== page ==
Taking a step back, to allow a wider perspective, one wonders who, ultimately, will be the beneficiaries of this new war? For example, in the global context, it undoubtedly suits Vladimir Putin to have the west’s attention taken away from Ukraine, it also suits him to have munitions earmarked for Ukraine, and only a few days before reported to be scarce, to be diverted to support Israel. I would venture to speculate that this war also suits other Middle-East nations. Syria, for example, is a bedfellow of Russia and Putin and out of the rubble of their own civil war would like again to be a key player in the Middle East. Iran, for example, a theocratic state implacably opposed to the ‘West’ and the West’s client states like Israel, also has regional ambitions. As I write this there are indications of what may be attempts by either “side” to provoke an extension of the conflict into Lebanon. Hezbollah, based there, is a massively well armed and well trained organisation: a wholly different order of opponent of Israel from Hammas. Hezbollah has fired a few rockets into northern Israel, allegedly in support of Hammas. Israel has fired artillery and mounted air strikes into Lebanon in response. Israel has claimed their forces have intercepted (i.e. shot down) drones flying their territory. There is also a largely unreported conflict on the so-called West Bank, where heavily armed illegal Israeli settlers, with the tacit (or actual) encouragement of the Israeli government, are intensifying ongoing raids into Palestinian/Arab lands and forcibly evicting the legal residents. It all feels, to me, like a deliberate series of provocations intended to justify a wider war – and to whose agenda?

So, I would argue, it is not completely ridiculous to wonder whether the backers of both main actors in this war, Israel and “the Palestinians”, are being manipulated by others to create a situation that results in changes to the intractable conflict, for their own regional ambitions, and this is why the international response has been muted. While people on all sides are dying, apart from some appeals for restraint, the major governments are waiting to see how this plays to their overall strategy for the region. When considering such an apparently ludicrous and machiavelian idea it is helpful to review how, and why, it got this way.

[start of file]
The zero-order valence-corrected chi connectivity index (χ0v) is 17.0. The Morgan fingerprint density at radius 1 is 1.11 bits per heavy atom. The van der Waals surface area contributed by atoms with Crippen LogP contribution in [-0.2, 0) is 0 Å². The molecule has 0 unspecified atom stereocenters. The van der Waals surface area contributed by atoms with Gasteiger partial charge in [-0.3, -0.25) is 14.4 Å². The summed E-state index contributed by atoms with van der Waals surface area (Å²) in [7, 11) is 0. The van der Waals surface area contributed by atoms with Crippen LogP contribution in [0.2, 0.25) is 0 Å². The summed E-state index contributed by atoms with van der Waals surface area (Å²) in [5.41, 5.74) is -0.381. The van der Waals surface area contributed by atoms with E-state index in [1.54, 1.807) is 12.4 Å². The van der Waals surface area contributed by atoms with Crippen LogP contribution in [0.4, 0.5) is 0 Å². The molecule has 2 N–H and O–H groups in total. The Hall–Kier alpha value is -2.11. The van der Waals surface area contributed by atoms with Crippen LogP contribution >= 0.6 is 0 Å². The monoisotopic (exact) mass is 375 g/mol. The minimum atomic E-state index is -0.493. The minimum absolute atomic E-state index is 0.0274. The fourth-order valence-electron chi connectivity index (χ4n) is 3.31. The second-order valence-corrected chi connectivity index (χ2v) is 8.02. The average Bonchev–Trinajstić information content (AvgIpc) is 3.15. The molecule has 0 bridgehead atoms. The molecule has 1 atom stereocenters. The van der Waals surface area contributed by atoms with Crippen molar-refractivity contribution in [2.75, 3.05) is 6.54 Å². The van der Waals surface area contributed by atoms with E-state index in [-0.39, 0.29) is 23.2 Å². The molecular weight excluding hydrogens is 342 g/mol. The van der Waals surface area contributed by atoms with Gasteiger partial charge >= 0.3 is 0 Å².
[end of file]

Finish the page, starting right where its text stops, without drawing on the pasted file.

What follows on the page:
The creation of the state of Israel, a homeland for Jews, in the guilt-ridden aftermath of the second world war was (I contend) at best badly mishandled, at worst a mistake. The 1917 Balfour Declaration led to the creation of a national homeland for Jews, and this Wikipedia article bears some study. https://en.wikipedia.org/wiki/Balfour_Declaration. Critically it did not propose that a state of Israel would be established in all of the territory then known as Palestine, and it specifically said that the rights of the Palestinians, who then represented the vast majority of the population there, should be protected. Understandable in the recognition of the Nazi Holocaust (whose ghost has been raised by the present Israeli government), and the historic and historical oppression of Jews everywhere, the way in which it then happened by the forced appropriation of lands belonging to Palestinian Arabs planted the seeds of the present atrocities. Britain’s mandated control of Palestine was wrested from it by armed struggle with who we would now call Israelis but, at the time, we called terrorists: Irgun and, often known pejoratively as the Stern Gang, “Lehi”. Lehi was a Zionist paramilitary militant organization. Large swathes of what we now call the Middle East was colonised, mainly by Great Britain, France, Germany and Turkey, the major protagonists in the First World War, and the ‘redistribution’ of colonial ‘spoils’ after that war set the stage for what we now see. See this link for some more information: https://www.nam.ac.uk/explore/conflict-Palestine

There are elements within the Israeli establishment, and having influence over the establishment, that would like to ethnically “cleanse”, and militarily sanitise Gaza, of Arabs: to replace the population with Israelis. Not many will say so openly, but for some Israelis the ideal solution would be to push the Gazan Palestinians into the sea, or over the border into Egypt. I would go further and say Gaza bears ironic and ugly comparison with the Jewish ghettos of eastern europe, and the inevitable consequences of that in the holocaust. Gaza has become a kind of concentration camp, and the suggested forced ‘evacuation’ of the populace for their own safety, is just another kind of Pogrom which should resonate with some Israeli Jews. The modern political and military rationale is that Gaza is an open sore threatening Israel. The political and economic rationale is that Israeli occupation and control of Gaza gives Israel uninterupted access to the Mediterranean from the border with Egypt in the south to Lebanon in the north.

And if Israel did achieve a completely unified border, a contiguous land mass, what then? Would its historical, almost genetic, insecurity be assuaged? What, for example, of it’s borders with Jordan and Syria, already ‘adjusted’ by occupation of the Jordanian ‘West Bank’ and the Golan Heights? With both sides seemingly held hostage by extremists, and with a Russian backed Assad in charge of Syria, what new flash points might there be? What of the land annexed by armed Israeli settlements, what of Jerusalem? Are these not just future Gazas which, in time, would be ‘dealt with’ in the name of security?